For Hollywood celebrities, the term “splitsville” usually means “check your prenup.” For scientists wanting to mass-produce high quality nanoribbons from boron nitride nanotubes, “splitsville” could mean “happily ever after.”
Scientists with the Lawrence Berkeley National Laboratory (Berkeley Lab) and the University of California (UC) Berkeley, working with scientists at Rice University, have developed a technique in which boron nitride nanotubes are stuffed with atoms of potassium until the tubes split open along a longitudinal seam. This creates defect-free boron nitride nanoribbons of uniform lengths and thickness. Boron nitride nanoribbons are projected to display a variety of intriguing magnetic and electronic properties that hold enormous potential for future devices.
Nanoribbons are two-dimensional single crystals (meaning only a single atom in thickness) that can measure multiple microns in length, but only a few hundred or less nanometers in width. Graphene nanoribbons, which are made from pure carbon, carry electrons at much faster speeds than silicon, and can be used to cover wide areas and a broad assortment of shapes. Boron nitride nanoribbons offer similar advantages plus an additional array of electronic, optical and magnetic properties.
“There has been a significant amount of theoretical work indicating that, depending on the ribbon edges, boron nitride nanoribbons may exhibit ferromagnetism or anti-ferromagnetism, as well as spin-polarized transport which is either metallic or semi-conducting,” says physicist Alex Zettl, one of the world’s foremost researchers into nanoscale systems and devices who holds joint appointments with Berkeley Lab’s Materials Sciences Division (MSD) and the Physics Department at UC Berkeley, where he is the director of the Center of Integrated Nanomechanical Systems (COINS).
“The unique properties of boron nitride nanoribbons are of great fundamental scientific interest and also have implications for applications in technologies that include spintronics and optoelectronics,” Zettl says. “However, the facile, scalable synthesis of high quality boron nitride nanoribbons has been a significant challenge.”
Zettl and members of his research group met this challenge using the chemical process known as “intercalation,” whereby atoms or molecules of one type are inserted between atoms and molecules of another type. James Tour at Rice University and his research group had demonstrated that the intercalation of potassium atoms into carbon nanotubes promotes a longitudinal splitting of the tubes. This prompted Zettl and Tour to collaborate on a study that used the same approach on boron nitride nanotubes, which are very similar in structure to nanotubes made from carbon.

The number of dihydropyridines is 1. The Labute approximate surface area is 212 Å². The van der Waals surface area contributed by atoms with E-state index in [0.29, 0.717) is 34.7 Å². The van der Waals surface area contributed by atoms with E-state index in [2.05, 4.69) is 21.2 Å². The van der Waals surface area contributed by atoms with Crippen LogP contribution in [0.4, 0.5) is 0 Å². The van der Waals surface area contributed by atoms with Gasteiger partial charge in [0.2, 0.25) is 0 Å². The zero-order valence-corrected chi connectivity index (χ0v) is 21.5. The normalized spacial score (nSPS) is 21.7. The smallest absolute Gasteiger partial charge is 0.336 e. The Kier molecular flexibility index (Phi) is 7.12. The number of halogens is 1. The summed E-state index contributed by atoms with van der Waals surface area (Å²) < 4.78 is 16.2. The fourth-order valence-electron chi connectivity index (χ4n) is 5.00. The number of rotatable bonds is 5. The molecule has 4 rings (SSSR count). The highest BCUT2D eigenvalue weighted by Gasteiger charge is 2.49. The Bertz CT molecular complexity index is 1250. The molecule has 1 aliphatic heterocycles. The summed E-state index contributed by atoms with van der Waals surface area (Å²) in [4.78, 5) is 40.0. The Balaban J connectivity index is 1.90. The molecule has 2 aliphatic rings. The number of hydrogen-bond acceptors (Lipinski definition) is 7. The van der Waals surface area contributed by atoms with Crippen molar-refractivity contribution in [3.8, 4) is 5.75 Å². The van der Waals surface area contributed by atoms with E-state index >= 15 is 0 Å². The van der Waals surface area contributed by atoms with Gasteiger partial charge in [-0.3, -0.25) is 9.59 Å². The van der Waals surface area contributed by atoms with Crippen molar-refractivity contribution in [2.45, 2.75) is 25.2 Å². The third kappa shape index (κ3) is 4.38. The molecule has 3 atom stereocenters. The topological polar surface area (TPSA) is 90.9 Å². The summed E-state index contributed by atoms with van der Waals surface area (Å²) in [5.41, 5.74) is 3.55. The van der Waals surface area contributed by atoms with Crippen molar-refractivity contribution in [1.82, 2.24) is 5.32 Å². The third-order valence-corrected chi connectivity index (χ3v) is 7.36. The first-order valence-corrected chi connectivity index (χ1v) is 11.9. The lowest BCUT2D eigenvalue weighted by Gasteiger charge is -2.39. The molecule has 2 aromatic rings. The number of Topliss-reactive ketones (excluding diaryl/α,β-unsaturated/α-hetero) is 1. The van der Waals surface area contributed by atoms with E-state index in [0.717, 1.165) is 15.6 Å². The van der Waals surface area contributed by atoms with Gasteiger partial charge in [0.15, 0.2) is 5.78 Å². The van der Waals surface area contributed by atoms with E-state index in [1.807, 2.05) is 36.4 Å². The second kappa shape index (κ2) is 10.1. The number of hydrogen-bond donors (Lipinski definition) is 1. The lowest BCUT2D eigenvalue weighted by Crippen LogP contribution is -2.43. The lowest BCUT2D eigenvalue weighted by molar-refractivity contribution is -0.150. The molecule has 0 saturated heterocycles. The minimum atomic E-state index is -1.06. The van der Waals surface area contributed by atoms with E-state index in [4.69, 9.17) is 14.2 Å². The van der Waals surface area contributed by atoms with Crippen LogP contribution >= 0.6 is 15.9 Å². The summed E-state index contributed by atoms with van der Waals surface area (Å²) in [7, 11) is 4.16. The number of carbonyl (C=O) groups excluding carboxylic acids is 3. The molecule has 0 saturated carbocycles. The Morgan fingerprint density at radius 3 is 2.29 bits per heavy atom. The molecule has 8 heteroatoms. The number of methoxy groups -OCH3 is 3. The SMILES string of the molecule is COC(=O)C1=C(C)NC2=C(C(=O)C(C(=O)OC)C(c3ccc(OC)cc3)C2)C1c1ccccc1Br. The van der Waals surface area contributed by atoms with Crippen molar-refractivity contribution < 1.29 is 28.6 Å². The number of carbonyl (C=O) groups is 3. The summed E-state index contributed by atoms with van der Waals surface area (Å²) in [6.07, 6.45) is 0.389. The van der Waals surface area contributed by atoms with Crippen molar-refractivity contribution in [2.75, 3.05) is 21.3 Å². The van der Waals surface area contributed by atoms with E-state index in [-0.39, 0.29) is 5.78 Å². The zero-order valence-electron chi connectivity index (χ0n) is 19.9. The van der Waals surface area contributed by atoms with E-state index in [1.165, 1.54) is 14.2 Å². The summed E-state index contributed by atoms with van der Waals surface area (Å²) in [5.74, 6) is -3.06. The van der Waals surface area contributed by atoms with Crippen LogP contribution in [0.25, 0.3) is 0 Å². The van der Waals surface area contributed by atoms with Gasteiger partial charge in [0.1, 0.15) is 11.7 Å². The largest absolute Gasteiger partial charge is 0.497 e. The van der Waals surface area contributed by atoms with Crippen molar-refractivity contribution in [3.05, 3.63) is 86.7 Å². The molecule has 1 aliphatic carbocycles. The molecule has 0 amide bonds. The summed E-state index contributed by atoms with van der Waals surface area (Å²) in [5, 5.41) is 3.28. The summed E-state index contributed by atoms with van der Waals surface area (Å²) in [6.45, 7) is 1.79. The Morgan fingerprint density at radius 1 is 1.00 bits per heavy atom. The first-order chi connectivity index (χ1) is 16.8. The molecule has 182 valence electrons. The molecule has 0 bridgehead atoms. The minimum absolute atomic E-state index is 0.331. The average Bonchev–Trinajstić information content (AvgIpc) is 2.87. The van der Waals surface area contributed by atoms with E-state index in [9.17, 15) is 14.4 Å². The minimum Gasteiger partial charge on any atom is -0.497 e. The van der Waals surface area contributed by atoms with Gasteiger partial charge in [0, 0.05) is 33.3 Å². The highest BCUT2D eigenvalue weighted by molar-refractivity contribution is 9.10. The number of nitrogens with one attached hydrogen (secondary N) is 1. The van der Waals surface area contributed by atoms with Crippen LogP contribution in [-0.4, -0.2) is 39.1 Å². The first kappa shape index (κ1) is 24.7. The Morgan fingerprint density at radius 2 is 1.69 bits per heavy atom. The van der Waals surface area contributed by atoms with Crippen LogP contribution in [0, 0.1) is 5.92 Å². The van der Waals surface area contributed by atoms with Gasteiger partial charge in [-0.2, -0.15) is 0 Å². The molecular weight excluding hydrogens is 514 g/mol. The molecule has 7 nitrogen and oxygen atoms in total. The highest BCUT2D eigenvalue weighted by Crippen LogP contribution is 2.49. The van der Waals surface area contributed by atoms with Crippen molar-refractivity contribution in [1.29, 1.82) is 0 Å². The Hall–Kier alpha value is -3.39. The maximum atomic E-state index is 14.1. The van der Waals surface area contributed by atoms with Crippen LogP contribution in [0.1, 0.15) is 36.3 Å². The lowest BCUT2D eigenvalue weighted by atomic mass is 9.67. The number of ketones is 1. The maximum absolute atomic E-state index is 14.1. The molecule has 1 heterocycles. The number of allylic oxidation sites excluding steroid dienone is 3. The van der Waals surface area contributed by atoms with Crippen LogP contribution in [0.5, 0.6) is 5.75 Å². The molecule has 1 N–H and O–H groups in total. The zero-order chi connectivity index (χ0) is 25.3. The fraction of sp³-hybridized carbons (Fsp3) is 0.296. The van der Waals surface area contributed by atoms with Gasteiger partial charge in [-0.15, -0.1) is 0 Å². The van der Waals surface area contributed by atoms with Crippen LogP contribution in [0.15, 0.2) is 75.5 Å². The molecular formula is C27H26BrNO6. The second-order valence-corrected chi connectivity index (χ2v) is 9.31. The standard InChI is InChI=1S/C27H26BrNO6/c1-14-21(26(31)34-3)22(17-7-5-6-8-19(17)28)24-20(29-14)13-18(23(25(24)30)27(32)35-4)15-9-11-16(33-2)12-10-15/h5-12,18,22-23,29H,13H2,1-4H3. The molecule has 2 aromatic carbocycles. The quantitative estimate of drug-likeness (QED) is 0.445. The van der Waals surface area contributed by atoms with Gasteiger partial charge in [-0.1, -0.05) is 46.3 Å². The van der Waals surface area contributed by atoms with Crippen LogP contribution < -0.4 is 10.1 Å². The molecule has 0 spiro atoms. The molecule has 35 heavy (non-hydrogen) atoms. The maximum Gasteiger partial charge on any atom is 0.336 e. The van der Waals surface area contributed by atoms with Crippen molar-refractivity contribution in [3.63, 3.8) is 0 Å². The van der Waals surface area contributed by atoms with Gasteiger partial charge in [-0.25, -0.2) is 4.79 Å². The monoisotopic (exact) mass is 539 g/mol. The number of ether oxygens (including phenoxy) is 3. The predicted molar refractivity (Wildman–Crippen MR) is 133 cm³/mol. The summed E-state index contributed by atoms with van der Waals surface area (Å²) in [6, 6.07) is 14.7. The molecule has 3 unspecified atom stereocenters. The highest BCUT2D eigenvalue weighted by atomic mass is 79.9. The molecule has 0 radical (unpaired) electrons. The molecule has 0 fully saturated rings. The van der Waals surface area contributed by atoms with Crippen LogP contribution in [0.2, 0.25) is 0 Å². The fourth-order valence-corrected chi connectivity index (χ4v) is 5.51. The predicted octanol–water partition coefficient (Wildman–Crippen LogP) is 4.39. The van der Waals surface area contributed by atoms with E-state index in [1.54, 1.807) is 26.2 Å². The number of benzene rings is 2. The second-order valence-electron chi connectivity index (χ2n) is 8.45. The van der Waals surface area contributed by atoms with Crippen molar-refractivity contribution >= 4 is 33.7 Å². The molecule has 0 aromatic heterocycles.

Zettl and Tour reported the results of this study in the journal Nano Letters. The paper was titled “Longitudinal Splitting of Boron Nitride Nanotubes for the Facile Synthesis of High Quality Boron Nitride Nanoribbons.” Co-authoring the paper were Kris Erickson, Ashley Gibb, Michael Rousseas and Nasim Alem, who are all members of Zettl’s research group, and Alexander Sinitskii, a member of Tour’s research group.
“The likely mechanism for the splitting of both carbon and boron nitride nanotubes is that potassium islands grow from an initial starting point of intercalation,” Zettl says. “This island growth continues until enough circumferential strain results in a breakage of the chemical bonds of the intercalated nanotube. The potassium then begins bonding to the bare ribbon edge, inducing further splitting.”
This synthesis technique yields boron nitride nanoribbons of uniform widths that can be as narrow as 20 nanometers. The ribbons are also at least one micron in length, with minimal defects within the plane or along the edges. Zettl says the high quality of the edges points to the splitting process being orderly rather than random. This orderliness could explain why a high proportion of the boron nitride nanoribbons display the coveted zigzag or armchair-shaped edges, rather than other edge orientations.
Edges are critical determinants of a nanoribbon’s properties because the electrons along the edge of one ribbon edge can interact with the electrons along the edge of another ribbon, resulting in the type of energy gap that is crucial for making devices. For example, zigzagged edges in graphene nanoribbons have been shown to be capable of carrying a magnetic current, which makes them candidates for spintronics, the computing technology based on the spin rather than the charge of electrons.
Kris Erickson, who was the lead author on the Nano Letters paper, says that, “Given the significant dependence upon boron nitride nanoribbon edges for imbuing particular electronic and magnetic properties, the high likelihood of synthesizing ribbons with zigzag and armchair edges makes our technique particularly suitable for addressing theoretical predictions and realizing proposed applications.”